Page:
South Africa is probably the most well-known country in Africa for winemaking, but it seems to be off the radar on the global scale. Even though the country exports more than 400 million litres of wine each year, it’s worth the trip to see the scenery as well. There’s a reason South Africa’s wine is so good; the mountainous geography and arid climate lend itself well to winemaking. And those mountains provide a great view to go with your glass. You don’t have to stay limited to South Africa either, many other countries in Africa are coming up with a rising wine market, including Zimbabwe, Kenya, Tanzania, Tunisia (mentioned above), and Ethiopia. Each country has wines specific to their region and culture. For example, Ethiopia’s traditional Tej honey-wine might be hard to come by in a winery, but it’s gaining popularity in Western countries.
For selling less than 1% of the world’s wine, New Zealand certainly has a reputation as one of the best regions for wine in the world. No winery is more than 80 miles from the ocean (think about those views!) and the seaside environment is beneficial for the grapes. They’ve garnered such a good reputation that winemasters from New Zealand were actually called into Hungary and Croatia to help rejuvenate the wine market there, and as I mentioned above, it worked. For the environmentally conscious or focused on organic food; most of the wineries in New Zealand work in a fully sustainable environment, and there are organic wines available.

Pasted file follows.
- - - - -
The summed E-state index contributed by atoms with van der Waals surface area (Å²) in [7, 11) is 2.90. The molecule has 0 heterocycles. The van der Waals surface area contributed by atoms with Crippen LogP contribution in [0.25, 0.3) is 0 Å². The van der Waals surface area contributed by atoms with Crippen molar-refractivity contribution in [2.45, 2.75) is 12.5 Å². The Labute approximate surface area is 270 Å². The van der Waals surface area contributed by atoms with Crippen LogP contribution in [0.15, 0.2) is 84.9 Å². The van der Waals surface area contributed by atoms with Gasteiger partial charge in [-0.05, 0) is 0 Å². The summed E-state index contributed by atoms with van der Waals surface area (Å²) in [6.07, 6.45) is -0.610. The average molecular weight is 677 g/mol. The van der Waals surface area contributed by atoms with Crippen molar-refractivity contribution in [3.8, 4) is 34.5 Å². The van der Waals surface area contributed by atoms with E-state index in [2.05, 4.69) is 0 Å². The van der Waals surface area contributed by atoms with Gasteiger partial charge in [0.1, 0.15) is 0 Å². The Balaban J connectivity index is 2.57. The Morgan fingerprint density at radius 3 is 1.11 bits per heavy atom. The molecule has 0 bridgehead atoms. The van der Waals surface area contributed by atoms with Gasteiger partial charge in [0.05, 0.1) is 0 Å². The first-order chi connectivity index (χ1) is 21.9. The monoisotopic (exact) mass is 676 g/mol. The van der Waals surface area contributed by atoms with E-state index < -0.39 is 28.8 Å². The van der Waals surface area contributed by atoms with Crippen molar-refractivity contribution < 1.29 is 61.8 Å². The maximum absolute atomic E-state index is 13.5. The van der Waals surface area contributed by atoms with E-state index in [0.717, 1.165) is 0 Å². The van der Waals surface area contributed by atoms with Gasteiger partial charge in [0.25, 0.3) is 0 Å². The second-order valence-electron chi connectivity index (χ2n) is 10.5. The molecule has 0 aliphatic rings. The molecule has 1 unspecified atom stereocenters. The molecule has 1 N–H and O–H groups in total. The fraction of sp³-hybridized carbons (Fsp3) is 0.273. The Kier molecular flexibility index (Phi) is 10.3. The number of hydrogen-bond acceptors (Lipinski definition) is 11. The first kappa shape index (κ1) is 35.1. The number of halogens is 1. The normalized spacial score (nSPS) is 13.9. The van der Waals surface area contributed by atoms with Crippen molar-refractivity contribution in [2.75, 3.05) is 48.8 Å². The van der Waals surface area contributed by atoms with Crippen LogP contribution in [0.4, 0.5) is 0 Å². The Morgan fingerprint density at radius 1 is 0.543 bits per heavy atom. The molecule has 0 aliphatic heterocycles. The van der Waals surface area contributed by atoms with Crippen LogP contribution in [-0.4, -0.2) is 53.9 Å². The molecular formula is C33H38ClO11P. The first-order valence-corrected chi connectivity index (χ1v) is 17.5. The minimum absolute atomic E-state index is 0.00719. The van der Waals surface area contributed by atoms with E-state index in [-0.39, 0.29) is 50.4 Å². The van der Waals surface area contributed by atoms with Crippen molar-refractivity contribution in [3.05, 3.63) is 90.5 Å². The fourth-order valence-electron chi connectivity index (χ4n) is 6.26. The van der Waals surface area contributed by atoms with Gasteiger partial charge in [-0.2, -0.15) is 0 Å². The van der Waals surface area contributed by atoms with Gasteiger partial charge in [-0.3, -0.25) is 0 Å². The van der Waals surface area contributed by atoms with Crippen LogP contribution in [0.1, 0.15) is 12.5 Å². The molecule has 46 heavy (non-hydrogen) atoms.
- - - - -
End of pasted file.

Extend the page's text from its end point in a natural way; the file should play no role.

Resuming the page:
The state’s pretty great, but in this case I’m talking about the country of Georgia. Riding the border between Europe and Asia, this country’s winemaking traditions date back more than 6,000 years. They founded the unique Qvevri technique, in which wine is steeped underground in an egg shaped terracotta container to produce a light and almost ethereal wine. The tradition, although widely celebrated, is in danger of dying out due to a lack of knowledge on the subject. Luckily, the word is spreading about Qvevri wine and its quality, so hopefully production will kick back up again. Despite the limited supply, increased international demand is making it easier to find distinct Georgian wines in Western parts of the world.
Now I’m talking about a US state. Hawai’i is a popular honeymoon destination for people around the world, and we’ve already given some great advice on spending your honeymoon in Hawaii. If you manage to find some time between all the cool stuff to do, or just want to take a break from relentless exploring, pay Volcano Winery a visit. As the name suggests, it rests in the shadow of the volcano on the big island. They craft a variety of grape, fruit, and honey wines; they may not win many awards but it’s still a fun and tasty excursion.
Argentina is the largest wine producer in South America, but most of that wine is consumed within the country. The cities in Argentina are fast paced and filled with things to do and see, but the real beauty of this country lies outside the metropolis. The central-west region of the country, consisting of Mendoza and San Juan, is responsible for more than 90% of Argentina’s wine. Mendoza is one of Argentina’s most popular cities, because it has a variety of things to do both in and around the area. Coupled with the natural beauty of the area, this is a great place to take a vacation.